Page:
Aodh O'Donnell, CEO of the Irish Fish Producers OrganisationAodh O'Donnell, CEO of the Irish Fish Producers Organisation

“This outlined fully costed measures aimed at creating a level playing field for Irish fishers in Europe. Based on BIM (Bord Iascaigh Mhara) annual consumption data, we require fuel aid of €20m to €25m a year to compete effectively in Europe. Otherwise, we are up against fleets whose governments are distributing the existing EU fuel aid or offering other fuel aid support. Whereas many Irish boats can’t afford to fish because of fuel costs or can’t make a profit on fishing.

Minister for the Marine Charlie McConalogueMinister for the Marine Charlie McConalogue

Brendan Byrne of the IFPEA said this was the second meeting they’d requested and held with the Minister this year. “The industry spoke with one voice on the key issues of fuel aid and securing EU-approved measures to enable our fleet to compete.”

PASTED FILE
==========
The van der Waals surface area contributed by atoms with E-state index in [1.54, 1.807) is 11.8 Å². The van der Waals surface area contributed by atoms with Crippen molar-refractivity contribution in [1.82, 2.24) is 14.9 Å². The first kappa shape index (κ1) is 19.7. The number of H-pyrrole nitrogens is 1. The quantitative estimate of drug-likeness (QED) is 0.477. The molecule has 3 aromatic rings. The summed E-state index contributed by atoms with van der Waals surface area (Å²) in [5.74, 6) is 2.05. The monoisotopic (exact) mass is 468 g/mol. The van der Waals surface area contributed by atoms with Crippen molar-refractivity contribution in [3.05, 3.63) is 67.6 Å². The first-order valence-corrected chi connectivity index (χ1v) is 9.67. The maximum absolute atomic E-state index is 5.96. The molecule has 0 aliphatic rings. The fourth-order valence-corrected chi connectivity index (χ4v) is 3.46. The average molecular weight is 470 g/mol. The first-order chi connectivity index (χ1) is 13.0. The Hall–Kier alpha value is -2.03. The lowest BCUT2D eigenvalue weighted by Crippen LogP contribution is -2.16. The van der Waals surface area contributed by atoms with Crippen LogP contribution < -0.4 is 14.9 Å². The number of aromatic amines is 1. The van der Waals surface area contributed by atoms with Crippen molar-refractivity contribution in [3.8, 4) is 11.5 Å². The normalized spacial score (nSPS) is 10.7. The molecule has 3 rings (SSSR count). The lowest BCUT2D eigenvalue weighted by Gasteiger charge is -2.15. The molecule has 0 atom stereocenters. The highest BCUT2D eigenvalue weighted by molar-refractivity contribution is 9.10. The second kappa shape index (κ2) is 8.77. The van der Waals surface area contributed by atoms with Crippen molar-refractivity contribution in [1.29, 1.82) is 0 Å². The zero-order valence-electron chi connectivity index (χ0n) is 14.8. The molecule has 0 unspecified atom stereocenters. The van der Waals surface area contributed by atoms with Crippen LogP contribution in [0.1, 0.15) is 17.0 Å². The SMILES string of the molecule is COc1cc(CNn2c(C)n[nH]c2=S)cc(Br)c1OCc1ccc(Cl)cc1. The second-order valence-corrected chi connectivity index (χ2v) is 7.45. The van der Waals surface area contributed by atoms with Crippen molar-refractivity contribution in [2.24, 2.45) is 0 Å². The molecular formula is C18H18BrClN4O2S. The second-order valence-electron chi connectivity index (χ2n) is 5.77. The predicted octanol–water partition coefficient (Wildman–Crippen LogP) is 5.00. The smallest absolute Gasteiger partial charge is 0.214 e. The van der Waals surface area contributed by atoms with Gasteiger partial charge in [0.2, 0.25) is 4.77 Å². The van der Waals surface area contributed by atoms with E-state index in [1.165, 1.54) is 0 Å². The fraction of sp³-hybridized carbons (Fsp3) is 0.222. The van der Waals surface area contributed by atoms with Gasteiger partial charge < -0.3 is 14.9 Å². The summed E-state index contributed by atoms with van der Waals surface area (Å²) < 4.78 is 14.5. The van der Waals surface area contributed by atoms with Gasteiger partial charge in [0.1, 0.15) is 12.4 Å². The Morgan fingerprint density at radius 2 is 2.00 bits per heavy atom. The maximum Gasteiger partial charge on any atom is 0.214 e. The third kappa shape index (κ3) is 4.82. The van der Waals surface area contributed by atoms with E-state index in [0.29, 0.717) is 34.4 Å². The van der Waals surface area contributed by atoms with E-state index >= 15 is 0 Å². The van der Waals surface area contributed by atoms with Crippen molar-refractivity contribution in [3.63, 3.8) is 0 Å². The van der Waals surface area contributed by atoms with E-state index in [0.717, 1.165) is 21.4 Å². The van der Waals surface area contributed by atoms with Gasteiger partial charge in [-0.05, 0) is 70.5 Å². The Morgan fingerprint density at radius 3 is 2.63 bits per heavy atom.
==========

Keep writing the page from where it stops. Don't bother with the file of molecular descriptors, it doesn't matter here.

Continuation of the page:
“The Minister took note and undertook to assess the industry’s needs. We also pressed for the unallocated €5m European Maritime and Fisheries Fund (EMFF), which is fully EU funded, to be used as a support measure for our industry.”

Mr O’Donnell said they would be discussing the Minister’s response with their members and hoped the Minister would take practical action soon to address their concerns. “Our fishing families and coastal communities deserve clear answers and clear action. Jobs, livelihoods, and communities are all at risk here. We are operating in an environment of uncertainty requiring a decisive approach in line with European counterparts. The time for action is now’’.